Arts Organization Decries Denial of Visas to Iraqi Artists in MoMA PS1 Show: ‘It Is Unacceptable’

Afifa Aleiby, 'Gulf War', 1991.

Afifa Aleiby, Gulf War, 1991. Aleiby was one of the artists who could not travel to PS1.


A major survey on view now at MoMA PS1 in New York takes as its subject wars in the Gulf region between 1991 and 2011, and much of its focus is the way Westerners watched the horrors of conflict in Iraq unfold from afar, via the internet, television, and news publications. Now, after being denied visas, artists of Iraqi descent are being forced to remotely look on as Americans celebrate the exhibition while they remain unable to travel from their home countries.

Several artists in the show have been unable to come to America to view the 300-work exhibition, titled “Theater of Operations: The Gulf Wars 1991–2011.” Among those artists are Afifa Aleiby, who was born in Iraq and is now based in the Netherlands, and Ali Eyal, who splits his time between Beirut and Baghdad. According to Artnet News, other artists among the 80 represented in the exhibition tried to get visas and were also unable to attend.

On Friday, PEN America, a prominent activist arts organization that has regularly spoken out against the Trump administration’s travel ban, which limits who is allowed to enter the United States, released a statement decrying the denial of visas to artists in the exhibition.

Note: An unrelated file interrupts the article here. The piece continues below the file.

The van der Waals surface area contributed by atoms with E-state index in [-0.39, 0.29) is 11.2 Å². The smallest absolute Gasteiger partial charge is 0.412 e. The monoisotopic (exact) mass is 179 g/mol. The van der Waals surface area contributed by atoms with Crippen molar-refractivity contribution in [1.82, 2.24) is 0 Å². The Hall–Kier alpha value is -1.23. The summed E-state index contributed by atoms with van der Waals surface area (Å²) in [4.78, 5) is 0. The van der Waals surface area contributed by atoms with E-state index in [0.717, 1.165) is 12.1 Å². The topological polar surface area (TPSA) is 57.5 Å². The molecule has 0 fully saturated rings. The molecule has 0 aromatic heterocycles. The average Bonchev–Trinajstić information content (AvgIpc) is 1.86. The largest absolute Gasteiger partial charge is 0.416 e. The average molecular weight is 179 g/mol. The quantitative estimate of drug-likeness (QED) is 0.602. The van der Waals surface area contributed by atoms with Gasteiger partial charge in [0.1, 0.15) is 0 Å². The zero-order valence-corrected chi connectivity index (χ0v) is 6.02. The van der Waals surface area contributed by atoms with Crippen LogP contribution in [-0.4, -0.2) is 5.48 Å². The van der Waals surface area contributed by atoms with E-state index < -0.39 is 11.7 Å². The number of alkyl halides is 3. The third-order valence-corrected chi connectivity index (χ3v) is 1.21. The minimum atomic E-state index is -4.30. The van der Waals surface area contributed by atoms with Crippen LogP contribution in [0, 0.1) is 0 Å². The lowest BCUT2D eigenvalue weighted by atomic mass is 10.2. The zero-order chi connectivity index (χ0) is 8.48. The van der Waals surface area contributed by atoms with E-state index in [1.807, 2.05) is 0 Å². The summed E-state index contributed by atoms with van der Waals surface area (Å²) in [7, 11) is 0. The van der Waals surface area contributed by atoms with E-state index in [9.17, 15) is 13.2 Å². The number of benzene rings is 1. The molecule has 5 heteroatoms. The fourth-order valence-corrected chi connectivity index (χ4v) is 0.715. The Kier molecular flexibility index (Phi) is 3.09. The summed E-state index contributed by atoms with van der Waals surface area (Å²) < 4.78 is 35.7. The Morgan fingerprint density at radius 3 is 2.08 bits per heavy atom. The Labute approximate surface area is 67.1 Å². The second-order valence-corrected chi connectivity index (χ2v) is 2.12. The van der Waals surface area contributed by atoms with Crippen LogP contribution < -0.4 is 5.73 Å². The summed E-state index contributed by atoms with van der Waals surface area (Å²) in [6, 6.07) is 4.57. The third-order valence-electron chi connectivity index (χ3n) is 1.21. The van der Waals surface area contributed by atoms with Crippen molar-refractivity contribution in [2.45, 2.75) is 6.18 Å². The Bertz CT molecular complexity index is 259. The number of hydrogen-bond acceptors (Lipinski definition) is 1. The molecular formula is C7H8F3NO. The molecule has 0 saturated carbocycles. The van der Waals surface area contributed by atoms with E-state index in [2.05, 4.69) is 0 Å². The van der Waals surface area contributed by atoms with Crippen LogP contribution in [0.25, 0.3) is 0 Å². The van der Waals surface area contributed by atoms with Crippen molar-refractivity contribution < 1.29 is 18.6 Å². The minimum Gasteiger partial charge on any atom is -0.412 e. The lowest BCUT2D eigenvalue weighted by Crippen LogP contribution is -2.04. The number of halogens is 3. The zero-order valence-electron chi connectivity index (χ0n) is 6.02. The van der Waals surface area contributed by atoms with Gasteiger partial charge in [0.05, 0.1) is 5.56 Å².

Julie Trébault, the director of Artists at Risk Connection, a PEN-overseen organization devoted to artists, said in the statement, “Today, it is unacceptable that artists being celebrated for their work cannot travel to view it in person as a mere result of the U.S. government’s targeted discrimination against those from the Middle East. The denials send a disconcerting message to cultural professionals everywhere: The contributions of international creative artists have no place in the American cultural fabric.”

“There is not just one story that encapsulates the challenges faced by artists in ‘Theater of Operations’ who wanted to travel to the US for the opening, especially the 36 artists from Iraq and Kuwait, many of whom currently live in diaspora across the Middle East, Europe, and the Americas,” Ruba Katrib, a curator of the show, said in a statement sent to ARTnews. “Each of the artists has their own citizenship and residency situation, and as a result they face a range of obstacles that make travel to the US difficult, especially under current immigration policy. Several artists also shared with us they didn’t want to come to the US for personal and political reasons. In some cases, artwork is able to travel more easily than the artists themselves.”

The denial of visas to some of the artists in the exhibition is the second controversy to hit “Theater of Operations,” which opened to the public earlier this month and runs through March 1. Amid allegations that the Museum of Modern Art and one of its trustees were financially tied to private prisons, Phil Collins removed a video from the PS1 show. The gallery where the work was to go on view remains empty and dark, and a wall label notes the removal.

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